Design thinking isn’t a sudden invention; it is a mid-20th-century innovation with roots in established fields like architecture and industrial design. The concept emerged from a growing interest in how designers actually approach problems. Academics and practitioners started dissecting these creative strategies, gradually forming a structured method – what we now refer to as Design Thinking.

The 1950s and 60s were a key period. This era saw a scientific approach to design taking hold, with researchers analyzing everything from a product’s function to the influences on the design process itself. This scientific spirit even led to the coining of the term “Wicked Problems” by theorist Horst Rittel.

Design Thinking, with its core principles of understanding user needs (empathy), teamwork (collaboration), and trying out ideas (experimentation), has been steadily refined over time. It’s no longer confined to the design realm – but has branched out to influence fields like business, technology, and even education.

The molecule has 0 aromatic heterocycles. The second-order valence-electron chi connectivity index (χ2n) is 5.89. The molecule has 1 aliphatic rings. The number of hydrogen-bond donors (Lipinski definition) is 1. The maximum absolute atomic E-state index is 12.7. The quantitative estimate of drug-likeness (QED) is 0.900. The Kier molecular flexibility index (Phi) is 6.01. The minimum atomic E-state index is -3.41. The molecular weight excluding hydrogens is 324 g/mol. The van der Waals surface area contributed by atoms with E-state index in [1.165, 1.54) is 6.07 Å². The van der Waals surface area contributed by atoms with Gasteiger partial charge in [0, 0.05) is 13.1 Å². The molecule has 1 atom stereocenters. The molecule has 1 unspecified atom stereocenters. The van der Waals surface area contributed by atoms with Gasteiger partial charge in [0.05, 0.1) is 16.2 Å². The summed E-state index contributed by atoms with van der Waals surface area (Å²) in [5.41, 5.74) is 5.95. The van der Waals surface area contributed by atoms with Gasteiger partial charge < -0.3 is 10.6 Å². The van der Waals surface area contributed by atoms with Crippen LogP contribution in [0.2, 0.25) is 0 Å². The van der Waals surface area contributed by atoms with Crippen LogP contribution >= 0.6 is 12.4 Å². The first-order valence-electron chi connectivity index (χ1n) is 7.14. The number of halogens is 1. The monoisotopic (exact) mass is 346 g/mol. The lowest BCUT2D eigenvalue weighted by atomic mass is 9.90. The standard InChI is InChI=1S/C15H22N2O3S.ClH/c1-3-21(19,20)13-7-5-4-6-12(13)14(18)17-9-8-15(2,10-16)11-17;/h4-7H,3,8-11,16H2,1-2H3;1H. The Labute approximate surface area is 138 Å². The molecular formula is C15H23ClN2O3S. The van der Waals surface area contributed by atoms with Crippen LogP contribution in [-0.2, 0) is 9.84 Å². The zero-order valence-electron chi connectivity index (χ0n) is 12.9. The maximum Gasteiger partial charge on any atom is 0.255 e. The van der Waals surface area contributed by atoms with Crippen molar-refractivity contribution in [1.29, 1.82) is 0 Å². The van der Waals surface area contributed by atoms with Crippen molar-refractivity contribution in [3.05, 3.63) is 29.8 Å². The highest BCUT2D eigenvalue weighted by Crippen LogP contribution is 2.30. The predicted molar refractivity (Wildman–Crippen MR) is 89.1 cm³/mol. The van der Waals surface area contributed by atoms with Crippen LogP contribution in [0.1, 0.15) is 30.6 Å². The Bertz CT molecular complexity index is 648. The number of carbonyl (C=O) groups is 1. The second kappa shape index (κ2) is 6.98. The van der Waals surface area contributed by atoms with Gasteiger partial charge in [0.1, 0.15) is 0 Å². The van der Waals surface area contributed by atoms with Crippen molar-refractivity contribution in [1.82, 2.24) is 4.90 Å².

design thinking

Importance of Design Thinking

Our cognitive processes are shaped by repeated actions and the accumulation of knowledge over time. While this mechanism enables swift responses in familiar scenarios, it also gives rise to cognitive rigidity, which impedes our capacity to perceive, comprehend, and innovate in novel situations.

This cognitive phenomenon, often termed ‘structural thinking’ or schemas, manifests as organized mental frameworks comprising interconnected information and associations. When confronted with environmental stimuli, these schemas become activated, channeling our thoughts along familiar pathways.

For instance, let’s say you notice a strange fruit at the grocery store. You might pull from your existing knowledge of fruits – round, brightly colored, and having a peel. Based on this schema, you might initially think it’s some kind of apple or citrus. This is an example of how our ingrained cognitive framework works.